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According to Wikipedia, and also a very common definition of a recursive function found in several books, "functions that call themselves from within their own code". I agree that this solves the problem for most of what I think recursive functions are, but, suppose you have the following "iterative" code written in C:

int foo(){
    return 2;
}

The unique pourpose of this function is to compute the value "2". Can we say this is also a "recursive" function? Saying it only relies in a base case. I can see the function isn't calling itself in their body, even though, I can't find a way to compute it in another way, using the self-calling part.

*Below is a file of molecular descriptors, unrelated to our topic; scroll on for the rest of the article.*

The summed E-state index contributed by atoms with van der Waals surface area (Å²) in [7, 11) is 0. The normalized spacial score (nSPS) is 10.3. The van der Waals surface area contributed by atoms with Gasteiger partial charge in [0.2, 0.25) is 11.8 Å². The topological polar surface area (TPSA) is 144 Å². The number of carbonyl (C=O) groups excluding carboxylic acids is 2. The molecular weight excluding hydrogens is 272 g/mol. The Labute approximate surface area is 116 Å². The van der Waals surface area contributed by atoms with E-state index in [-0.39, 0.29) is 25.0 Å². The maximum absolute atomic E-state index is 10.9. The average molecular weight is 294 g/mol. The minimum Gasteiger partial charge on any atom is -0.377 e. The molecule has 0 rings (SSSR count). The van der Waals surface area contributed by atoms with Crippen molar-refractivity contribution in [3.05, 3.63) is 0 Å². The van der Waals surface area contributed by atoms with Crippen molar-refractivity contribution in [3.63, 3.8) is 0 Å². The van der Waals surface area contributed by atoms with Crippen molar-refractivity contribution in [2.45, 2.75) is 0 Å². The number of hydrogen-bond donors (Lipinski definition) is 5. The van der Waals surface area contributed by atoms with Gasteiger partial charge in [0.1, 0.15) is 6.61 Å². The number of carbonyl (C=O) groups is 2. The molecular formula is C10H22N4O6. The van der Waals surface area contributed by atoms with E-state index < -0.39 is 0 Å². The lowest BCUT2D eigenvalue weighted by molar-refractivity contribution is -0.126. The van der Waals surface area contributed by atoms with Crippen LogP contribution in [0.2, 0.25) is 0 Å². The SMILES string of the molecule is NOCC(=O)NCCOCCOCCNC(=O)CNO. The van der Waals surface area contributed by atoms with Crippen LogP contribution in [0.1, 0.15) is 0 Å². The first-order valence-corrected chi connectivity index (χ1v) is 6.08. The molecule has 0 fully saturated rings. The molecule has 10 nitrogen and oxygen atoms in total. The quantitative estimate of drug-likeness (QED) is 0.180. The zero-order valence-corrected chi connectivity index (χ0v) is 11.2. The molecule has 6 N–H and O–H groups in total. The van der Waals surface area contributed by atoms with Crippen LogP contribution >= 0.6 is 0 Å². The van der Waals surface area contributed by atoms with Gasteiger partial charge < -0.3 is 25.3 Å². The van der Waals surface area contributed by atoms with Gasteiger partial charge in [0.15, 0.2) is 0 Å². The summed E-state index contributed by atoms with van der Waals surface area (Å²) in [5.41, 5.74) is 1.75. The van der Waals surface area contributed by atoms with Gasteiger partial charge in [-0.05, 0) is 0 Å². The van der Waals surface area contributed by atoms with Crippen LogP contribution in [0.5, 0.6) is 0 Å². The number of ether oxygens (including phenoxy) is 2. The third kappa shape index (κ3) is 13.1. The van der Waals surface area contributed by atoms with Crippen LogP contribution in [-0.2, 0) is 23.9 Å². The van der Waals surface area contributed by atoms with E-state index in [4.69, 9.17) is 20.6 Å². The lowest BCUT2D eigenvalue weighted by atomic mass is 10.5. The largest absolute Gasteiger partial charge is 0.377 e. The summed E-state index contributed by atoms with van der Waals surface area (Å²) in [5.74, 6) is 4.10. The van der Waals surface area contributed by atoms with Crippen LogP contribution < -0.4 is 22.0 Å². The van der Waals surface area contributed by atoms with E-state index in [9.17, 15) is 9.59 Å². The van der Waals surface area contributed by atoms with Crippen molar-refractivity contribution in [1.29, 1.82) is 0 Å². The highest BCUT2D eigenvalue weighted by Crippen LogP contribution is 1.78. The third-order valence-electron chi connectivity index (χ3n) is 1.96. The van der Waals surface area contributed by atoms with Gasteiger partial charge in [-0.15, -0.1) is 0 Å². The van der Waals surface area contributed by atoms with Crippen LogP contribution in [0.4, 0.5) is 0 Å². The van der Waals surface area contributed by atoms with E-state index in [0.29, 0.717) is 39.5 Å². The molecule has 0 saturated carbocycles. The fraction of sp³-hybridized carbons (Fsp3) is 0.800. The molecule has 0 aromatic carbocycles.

Besides, I'm aware of the fact that every iterative function has a recursive implementation, so, in this case this function does have the same implementation for the iterative and for the recursive view?

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  • $\begingroup$ Computer science definitions must be interpreted literally. Since there is no call, it is not recursive. $\endgroup$ – beroal Jun 15 '20 at 7:41
  • $\begingroup$ @beroal I see. How can I give a recursive definition of a constant function? $\endgroup$ – Jay Jay Jun 15 '20 at 14:52
  • $\begingroup$ For example, return true ? 2 : foo(); in C. $\endgroup$ – beroal Jun 15 '20 at 20:16
  • $\begingroup$ @beroal but in a general way? In a mathematical way? $\endgroup$ – Jay Jay Jun 15 '20 at 20:18

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